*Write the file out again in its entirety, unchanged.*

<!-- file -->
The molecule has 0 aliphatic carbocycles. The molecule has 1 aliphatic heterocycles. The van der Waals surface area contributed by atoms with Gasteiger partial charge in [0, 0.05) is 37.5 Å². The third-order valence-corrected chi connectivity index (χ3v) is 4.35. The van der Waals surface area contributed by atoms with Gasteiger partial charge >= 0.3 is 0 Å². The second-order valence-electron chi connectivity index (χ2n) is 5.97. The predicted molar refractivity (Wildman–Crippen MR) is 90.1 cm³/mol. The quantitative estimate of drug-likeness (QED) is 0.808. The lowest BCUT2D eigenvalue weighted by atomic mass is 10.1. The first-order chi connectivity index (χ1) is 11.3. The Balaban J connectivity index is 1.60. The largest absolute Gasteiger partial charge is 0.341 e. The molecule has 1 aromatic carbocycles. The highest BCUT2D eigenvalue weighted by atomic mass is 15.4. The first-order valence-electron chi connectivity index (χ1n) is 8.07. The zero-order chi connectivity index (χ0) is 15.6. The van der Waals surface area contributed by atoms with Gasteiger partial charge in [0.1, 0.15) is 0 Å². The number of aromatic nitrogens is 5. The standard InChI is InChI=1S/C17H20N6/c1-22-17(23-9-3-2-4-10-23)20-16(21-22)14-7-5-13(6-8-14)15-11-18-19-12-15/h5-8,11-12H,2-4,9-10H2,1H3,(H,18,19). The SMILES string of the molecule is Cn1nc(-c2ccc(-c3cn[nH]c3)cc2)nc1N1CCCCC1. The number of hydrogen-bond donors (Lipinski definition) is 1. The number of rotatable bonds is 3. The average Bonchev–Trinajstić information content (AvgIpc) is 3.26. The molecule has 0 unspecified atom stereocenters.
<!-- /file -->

The molecule has 0 aliphatic carbocycles. The molecule has 1 aliphatic heterocycles. The van der Waals surface area contributed by atoms with Gasteiger partial charge in [0, 0.05) is 37.5 Å². The third-order valence-corrected chi connectivity index (χ3v) is 4.35. The van der Waals surface area contributed by atoms with Gasteiger partial charge >= 0.3 is 0 Å². The second-order valence-electron chi connectivity index (χ2n) is 5.97. The predicted molar refractivity (Wildman–Crippen MR) is 90.1 cm³/mol. The quantitative estimate of drug-likeness (QED) is 0.808. The lowest BCUT2D eigenvalue weighted by atomic mass is 10.1. The first-order chi connectivity index (χ1) is 11.3. The Balaban J connectivity index is 1.60. The largest absolute Gasteiger partial charge is 0.341 e. The molecule has 1 aromatic carbocycles. The highest BCUT2D eigenvalue weighted by atomic mass is 15.4. The first-order valence-electron chi connectivity index (χ1n) is 8.07. The zero-order chi connectivity index (χ0) is 15.6. The van der Waals surface area contributed by atoms with Gasteiger partial charge in [0.1, 0.15) is 0 Å². The number of aromatic nitrogens is 5. The standard InChI is InChI=1S/C17H20N6/c1-22-17(23-9-3-2-4-10-23)20-16(21-22)14-7-5-13(6-8-14)15-11-18-19-12-15/h5-8,11-12H,2-4,9-10H2,1H3,(H,18,19). The SMILES string of the molecule is Cn1nc(-c2ccc(-c3cn[nH]c3)cc2)nc1N1CCCCC1. The number of hydrogen-bond donors (Lipinski definition) is 1. The number of rotatable bonds is 3. The average Bonchev–Trinajstić information content (AvgIpc) is 3.26. The molecule has 0 unspecified atom stereocenters.